What you need to know about COVID-19 in B.C. on May 10, 2020
Provincial Health Officer Dr. Bonnie Henry announced 15 new cases on Saturday
- Provincial Health Officer Dr. Bonnie Henry announced 15 new cases on Saturday.
- British Columbia has recorded a total of 2,330 cases.
- To date, 129 people have died from COVID-19 in the province.
- Of those who have tested positive, 1,659 people have recovered.
- Some outdoor facilities like tennis courts are open this weekend.
- The province is developing plans to allow visits to long-term care facilities.
- The next provincial update will be Monday at 3 p.m.
British Columbia is developing plans to allow family members to return to long-term care facilities to visit relatives, Provincial Health Officer Dr. Bonnie Henry said Saturday.
Visits by family members, other than end-of-life visits, have been severely restricted at seniors residences since March, when Vancouver-area facilities began to see COVID-19 outbreaks and deaths.
"We are working, absolutely, on plans to make sure that we can let families back in to support our seniors and elders but in a safe way so that it is safe for the whole community within that facility," Henry said at a news conference. "These new ways of doing things will be coming in the coming weeks and days."
But Henry said restrictions on visits must remain in place for the near future to limit the spread of the virus.
She said there are currently 21 COVID-19 outbreaks at B.C. long-term care residences and acute-care units. There are 16 outbreaks at seniors residences and five at acute-care units.
Outbreaks at 19 seniors residences have been declared over, Henry said.
Latest COVID-19 numbers
The next update from the province will be Monday at 3 p.m.
Henry announced 15 new cases of COVID-19 on Saturday, as British Columbia moves closer to lifting restrictions.
She also announced two more deaths from COVID-19.
To date, 129 people have died from the virus in the province, while among those who have tested positive, 1,659 people have recovered.
Henry said on Saturday that 69 people remain in hospital for treatment, with 21 in intensive care.
Henry has asked residents to keep up efforts to maintain physical distancing, even as restrictions begin to lift.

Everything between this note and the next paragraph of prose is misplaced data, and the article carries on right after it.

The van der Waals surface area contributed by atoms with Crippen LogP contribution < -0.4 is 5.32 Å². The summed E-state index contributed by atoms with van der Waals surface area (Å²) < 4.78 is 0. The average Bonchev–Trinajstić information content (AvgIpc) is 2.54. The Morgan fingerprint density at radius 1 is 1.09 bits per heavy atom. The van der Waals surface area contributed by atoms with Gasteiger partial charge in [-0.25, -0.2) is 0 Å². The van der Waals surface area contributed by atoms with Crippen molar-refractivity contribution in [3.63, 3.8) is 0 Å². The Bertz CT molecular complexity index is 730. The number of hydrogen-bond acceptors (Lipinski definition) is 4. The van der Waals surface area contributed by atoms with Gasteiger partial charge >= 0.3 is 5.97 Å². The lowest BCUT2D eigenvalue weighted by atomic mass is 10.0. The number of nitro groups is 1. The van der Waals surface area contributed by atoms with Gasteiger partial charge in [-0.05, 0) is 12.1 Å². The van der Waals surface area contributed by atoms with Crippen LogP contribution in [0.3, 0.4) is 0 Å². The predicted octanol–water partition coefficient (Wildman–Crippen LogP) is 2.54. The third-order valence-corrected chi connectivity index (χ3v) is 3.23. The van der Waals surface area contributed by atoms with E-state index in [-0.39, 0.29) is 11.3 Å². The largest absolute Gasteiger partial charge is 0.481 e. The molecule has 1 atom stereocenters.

She warned that despite her encouragement for people to get outside, people should still stick to their families and keep a safe distance from others.
Some tennis courts in Vancouver, along with those in other Metro Vancouver municipalities, are open this weekend as municipalities across Metro Vancouver lift restrictions put in place in March due to the COVID-19 crisis.
Other outdoor facilities such as skate parks and even some basketball courts have opened as well, but there are rules for getting out to play, however.
READ MORE: How B.C. plans to ease COVID-19 restrictions
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Top COVID-19 stories today
- Dr. Bonnie Henry says B.C. is in for an "unusual" summer where connections must expand without letting the virus take hold.
- A B.C. doctor is sounding the alarm over an uncharacteristic drop in the number of child abuse reports to the province since the start of the COVID-19 pandemic.
- Unreliable Internet service in some rural areas of B.C. is forcing families to make hard decisions.
- Fire officials are worried a rise in house fire fatalities is connected to more people at home due to the pandemic.
- A composting facility in Ladner has been given an extension for dealing with a smell that has rankled neighbours for more than a year. The reason? Pandemic hardship.
- A well-known Vancouver fabric shop has embraced going online as a result of the pandemic, something it has put off for years.
- Time to buy? What the pandemic means for Vancouver's real estate market.
- Columnist Laura Saimoto reflects one her mother's strength and perseverance this Mother's Day. She is a Japanese Canadian who faced internment during the Second World War.
Health officials widely agree the most important thing you can do to prevent coronavirus and other illnesses is to wash your hands regularly and avoid touching your face.
The World Health Organization said more than 80 per cent of COVID-19 infections are estimated to be mild.
What's happening elsewhere in Canada
As of Sunday, Canada had 68,848 confirmed and presumptive cases of COVID-19. A CBC News tally of COVID-19-related deaths based on provincial figures, regional health data and CBC's reporting listed 4,970 deaths in Canada, with another two abroad.
The numbers are not a complete picture, as they don't account for people who haven't been tested, those being investigated as a potential case and people still waiting for test results.
For a look at what's happening across the country and the world, check the CBC interactive case tracker.
What are the symptoms of COVID-19?
Common symptoms include:
But more serious symptoms can develop, including difficulty breathing and pneumonia.
What should I do if I feel sick?
Stay home. Isolate yourself and call your local public health authority or 811. Do not visit an emergency room or urgent care centre to get tested.
Find information about COVID-19 from the B.C. Centre for Disease Control.
Non-medical information about COVID-19 is available in B.C. from 7:30 a.m.-8 p.m. PT, seven days a week at 1-888-COVID19 (1-888-268-4319).
What can I do to protect myself?
- Wash your hands frequently and thoroughly. Keep them clean.
- Keep at least two metres away from people who are sick.
- When outside the home, keep two metres away from other people.
- Avoid touching your eyes, nose and mouth.
- Masks won't fully protect you from infection, but can help prevent you from infecting others.
More detailed information on the outbreak is available on the federal government's website.
If you have a COVID-19-related story we should pursue that affects British Columbians, please email us at firstname.lastname@example.org
With files from The Canadian Press